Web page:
• In this age of social media, when showrunners and actors are readily accessible to fandoms, amazing things can happen (and not-so-amazing). The age of accessibility, I think, may change how shows are written and approached. Witness the fallout from The 100.
  • LGBTQ fans take their fandoms and their shows seriously, and are often savvy watchers and cultural critics. It’s no accident that LGBTQ fandoms have created rich and vibrant fanfic sagas based on TV shows and characters. From one glance between two characters, a fanfic can be born. For LGBTQ people, who don’t get to see themselves represented much in media, fanfic provides a way for fandoms to expand even more. And among femslash and lesbian/bi fans who ship same-sex relationships between women, shows like The 100 are (were) incredibly important in terms of representation.
  • Fandoms can help drive social and cultural change. Pop culture and all its attendant threads and expressions are often vanguards for social shifts, as well as subversive safe spaces for those who are marginalized in whatever ways.
  • Wynonna Earp is, so far, a safe space for feminist ass-kicking and a developing lesbian relationship as well as for exploring Wynonna’s complicated feelings for both Doc and Dolls. It’s so great to find a paranormal series like this that explores relationships on many levels while injecting it with a lot of fun and mayhem.

A show like this feeds my writer side, my geek side, my fan side, my feminist and LGBTQ side. It’s a blast. So if you dig a little paranormal with your ass-kicking, this might be the show for you. If not, it just might convert you with the snappy dialogue and strong writing. Regardless, I know many of you are fangirls and boys (and fanbois) of one thing or another. What’s your guilty (or not so guilty) fandom pleasure? Let us know in the comments.

Happy Friday!


  1. Omg yes! I’ve been talking up Wynonna Earp with friends and coworkers. I’m really glad it’s available on Amazon; it’s how I’ve watched a few shows lately as they air current episodes. What drew me in was the premise about a tough woman with a family curse. The characters, storylines, set, and chemistry between the whole cast, kept me glued to my screen week after week. It’s just a lot of fun! I’ve had the short theme song stuck in my head for weeks xD

    I remember an interview on AfterEllen (I think?) with the show creator and how she assured fans that Waverly and Officer Haight wouldn’t be killed off in season one. They were able to create drama without doing so. I can hardly wait for season two!

    ***If there is anyone reading this who hasn’t seen Ghostbusters, stay after the movie credits for a bonus teaser.


    • I really enjoy Wynonna Earp. Regarding the showrunner, hell, she has a good queer rep track record at Lost Girl. However, the season finale for Wynonna really makes me concerned about the future of #WayHaught. For those of you who have seen it, you know whereof I speak. We shall see…Season 2 only gets 10 episodes instead of 13, so the writing team is no doubt feverishly at work right now!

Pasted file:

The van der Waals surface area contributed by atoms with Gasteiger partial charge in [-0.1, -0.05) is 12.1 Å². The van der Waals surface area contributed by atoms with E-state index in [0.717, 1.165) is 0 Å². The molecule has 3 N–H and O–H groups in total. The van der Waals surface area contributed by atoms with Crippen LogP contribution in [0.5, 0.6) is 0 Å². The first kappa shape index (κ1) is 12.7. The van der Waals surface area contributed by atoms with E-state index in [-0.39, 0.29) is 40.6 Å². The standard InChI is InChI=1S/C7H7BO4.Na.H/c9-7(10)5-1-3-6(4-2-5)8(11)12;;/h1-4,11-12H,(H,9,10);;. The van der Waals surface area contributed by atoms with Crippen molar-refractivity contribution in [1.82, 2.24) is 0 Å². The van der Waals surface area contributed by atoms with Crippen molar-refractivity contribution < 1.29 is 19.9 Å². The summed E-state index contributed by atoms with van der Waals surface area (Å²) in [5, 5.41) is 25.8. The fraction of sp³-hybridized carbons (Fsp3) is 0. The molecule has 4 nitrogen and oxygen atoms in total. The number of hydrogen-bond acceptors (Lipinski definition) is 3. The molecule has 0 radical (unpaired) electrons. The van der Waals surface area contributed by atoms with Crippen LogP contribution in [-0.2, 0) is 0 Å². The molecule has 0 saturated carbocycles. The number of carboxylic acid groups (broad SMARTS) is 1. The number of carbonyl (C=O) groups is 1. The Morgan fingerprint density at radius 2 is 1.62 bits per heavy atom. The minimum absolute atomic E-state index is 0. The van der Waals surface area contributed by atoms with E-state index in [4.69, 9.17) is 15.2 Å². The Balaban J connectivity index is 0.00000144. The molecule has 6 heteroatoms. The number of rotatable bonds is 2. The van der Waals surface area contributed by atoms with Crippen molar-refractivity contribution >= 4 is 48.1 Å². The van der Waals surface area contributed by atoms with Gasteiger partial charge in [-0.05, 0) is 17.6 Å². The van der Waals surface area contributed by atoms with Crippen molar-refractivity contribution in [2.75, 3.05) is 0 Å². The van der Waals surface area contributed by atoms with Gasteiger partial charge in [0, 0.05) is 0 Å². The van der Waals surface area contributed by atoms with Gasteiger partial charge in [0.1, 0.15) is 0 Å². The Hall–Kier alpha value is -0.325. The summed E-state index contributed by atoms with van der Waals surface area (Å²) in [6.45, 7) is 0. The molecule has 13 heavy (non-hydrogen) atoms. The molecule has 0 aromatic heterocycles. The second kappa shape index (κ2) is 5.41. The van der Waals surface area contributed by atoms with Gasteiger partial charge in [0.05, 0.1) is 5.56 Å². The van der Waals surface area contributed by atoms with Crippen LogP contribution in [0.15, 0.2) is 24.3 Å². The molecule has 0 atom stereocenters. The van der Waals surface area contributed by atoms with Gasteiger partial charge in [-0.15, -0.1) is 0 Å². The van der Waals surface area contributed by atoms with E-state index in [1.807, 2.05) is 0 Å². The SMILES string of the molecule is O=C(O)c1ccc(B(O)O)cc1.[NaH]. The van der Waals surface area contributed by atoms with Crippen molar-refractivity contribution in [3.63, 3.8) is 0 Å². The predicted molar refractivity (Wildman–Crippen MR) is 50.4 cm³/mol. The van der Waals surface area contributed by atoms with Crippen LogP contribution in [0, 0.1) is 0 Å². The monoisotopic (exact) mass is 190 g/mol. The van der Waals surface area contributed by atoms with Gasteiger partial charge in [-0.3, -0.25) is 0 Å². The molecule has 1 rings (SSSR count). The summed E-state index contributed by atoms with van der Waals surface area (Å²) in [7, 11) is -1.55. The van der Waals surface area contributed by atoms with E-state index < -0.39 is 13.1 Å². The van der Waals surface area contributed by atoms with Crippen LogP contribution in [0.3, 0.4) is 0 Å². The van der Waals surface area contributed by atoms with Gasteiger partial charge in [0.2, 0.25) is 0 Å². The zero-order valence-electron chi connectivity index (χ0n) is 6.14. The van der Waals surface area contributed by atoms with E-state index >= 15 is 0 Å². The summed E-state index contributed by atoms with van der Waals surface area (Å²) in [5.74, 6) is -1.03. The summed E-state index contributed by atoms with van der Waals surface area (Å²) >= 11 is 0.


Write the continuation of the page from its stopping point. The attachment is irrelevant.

Liked by 1 person

      • Having watched Lost Girl and paid attention to Emily’s interviews about the show, I’m not worried too much about WayHaught despite the season ending. I’m sure she’ll give them some drama and ups and downs, but since the love triangle appears to be between Wynonna and the boys, I’m less worried about WayHaught than I was Doccubus. I’m honestly more worried about the relationship between Wynonna and Waverly after the ending and the revelation that Waverly got because their relationship is so important to the show.

        Liked by 2 people

  2. I also love wayhaught. This show is such fun. The 100 was and still is a fave of mine, because like Lost Girl and Wynonna Earp, it has strong women leading and being the heroes. When they did what they did to Lexa, it was heartbreaking, but so far Clarke has remained strong.


  3. I have a love/hate relationship with The 100 these days. Seasons 1 and 2 were, I think, the strongest in terms of character development and exploring the nature of relationships between several of them. Having said that, the writing — even in my least favorite season (3) was good, though it was overall a terribly dark season and the way that Lexa’s death played out as well as Lincoln’s was just…wtf. In addition, the encampment that Pike wiped out, I felt, was unnecessary for the continuing development of that plot trajectory. The same effect/results, I think, could have played out with, say, 20 Grounders being massacred. At any rate, yes, I agree, The 100 does have strong women characters and one of the things I really like about that show is how it’s just taken for granted that women will be involved in power and fighting, and nobody blinks an eye. There’s never a comment from a male character about how a woman shouldn’t do X, Y, Z. From any of the cultural groups. There may be an exception with the Mountain Men–I don’t recall seeing any female guards/security officials among the Mountain Men during season 2.